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post #3 of Old 06-28-2005
Jeff_H's Avatar
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Marine Grade Plywood?

I guess that the answer depends on how long you want the boat to last and whether you ever intend to hit something.

Unlike 10 years ago when exterior plywood used the same gluing schedule as marine plywood, today, only some exterior grade plywoods use the same adhesive as marine grade plywood. Most exterior grade plywoods have gone to less expensive glue formulations and less stringent application schedules.

More significantly marine grade plywood has fewer voids and patches than exterior grade materials. Marine grade plywood often uses better grade (more rot resistent) flitches and marine grade hardwood plywoods are often flat cut rather than rotary cut so are less likely to form checks and ''fish eyes''.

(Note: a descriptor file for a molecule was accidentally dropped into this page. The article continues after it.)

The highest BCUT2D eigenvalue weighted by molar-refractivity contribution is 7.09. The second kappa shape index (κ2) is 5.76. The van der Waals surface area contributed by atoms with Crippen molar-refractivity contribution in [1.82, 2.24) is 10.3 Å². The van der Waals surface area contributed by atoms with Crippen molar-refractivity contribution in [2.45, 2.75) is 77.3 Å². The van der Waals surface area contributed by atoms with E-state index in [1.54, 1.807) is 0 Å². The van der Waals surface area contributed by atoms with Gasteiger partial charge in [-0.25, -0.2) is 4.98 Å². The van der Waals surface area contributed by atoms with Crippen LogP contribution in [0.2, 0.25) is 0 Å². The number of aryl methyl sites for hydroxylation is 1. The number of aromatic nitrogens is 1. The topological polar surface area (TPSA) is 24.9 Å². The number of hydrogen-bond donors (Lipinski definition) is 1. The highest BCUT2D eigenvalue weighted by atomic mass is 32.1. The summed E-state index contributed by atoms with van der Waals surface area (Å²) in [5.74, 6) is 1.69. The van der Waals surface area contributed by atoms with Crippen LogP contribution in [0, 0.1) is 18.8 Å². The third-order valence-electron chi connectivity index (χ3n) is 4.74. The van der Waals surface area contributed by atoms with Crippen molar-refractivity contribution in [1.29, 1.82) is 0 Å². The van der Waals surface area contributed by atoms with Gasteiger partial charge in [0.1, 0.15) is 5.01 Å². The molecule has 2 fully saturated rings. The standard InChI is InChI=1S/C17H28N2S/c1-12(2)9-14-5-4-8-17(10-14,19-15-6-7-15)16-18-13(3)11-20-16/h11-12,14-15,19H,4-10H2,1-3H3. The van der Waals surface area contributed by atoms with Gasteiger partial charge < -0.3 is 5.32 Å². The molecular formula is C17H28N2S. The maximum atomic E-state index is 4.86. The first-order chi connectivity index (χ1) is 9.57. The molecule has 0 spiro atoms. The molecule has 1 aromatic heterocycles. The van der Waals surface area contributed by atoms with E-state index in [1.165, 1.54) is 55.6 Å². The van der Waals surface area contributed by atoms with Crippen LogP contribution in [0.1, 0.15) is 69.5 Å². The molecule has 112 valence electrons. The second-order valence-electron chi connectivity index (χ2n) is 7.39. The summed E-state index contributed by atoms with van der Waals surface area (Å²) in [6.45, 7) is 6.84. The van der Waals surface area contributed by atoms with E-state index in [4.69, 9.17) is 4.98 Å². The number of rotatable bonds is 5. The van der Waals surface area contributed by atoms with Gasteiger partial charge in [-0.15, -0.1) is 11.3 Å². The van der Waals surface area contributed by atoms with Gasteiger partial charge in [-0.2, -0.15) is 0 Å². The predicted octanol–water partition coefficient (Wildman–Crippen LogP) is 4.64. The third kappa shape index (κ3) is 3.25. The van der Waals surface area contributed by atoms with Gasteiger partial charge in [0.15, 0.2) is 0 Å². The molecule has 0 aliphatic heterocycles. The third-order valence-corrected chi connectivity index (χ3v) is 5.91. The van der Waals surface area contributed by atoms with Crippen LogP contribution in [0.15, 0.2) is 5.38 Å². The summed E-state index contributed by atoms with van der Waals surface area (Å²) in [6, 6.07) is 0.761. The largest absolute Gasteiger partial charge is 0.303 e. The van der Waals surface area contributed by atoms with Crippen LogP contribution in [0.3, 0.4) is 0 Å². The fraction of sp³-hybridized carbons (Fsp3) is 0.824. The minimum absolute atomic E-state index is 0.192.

If you were building up multiple layers of cloth and epoxy on both the interior and exterior of the plywood, were sure that no fasteners were going to pierce your moisture proof membranes and you were never going to hit anything that might crush a void, then exterior grade plywood would be adequate. But in the real world, if you are building a boat that you would like to keep for a period of time, then you probably should go with marine grade materials.

I still think that given your long term goals and your ideas about using a double hull, you would be way far ahead of the game to plank the boat with a rigid foam core and the glass over that core. In the big picture you will end up with a stronger, cheaper, more durable and lighter structure.

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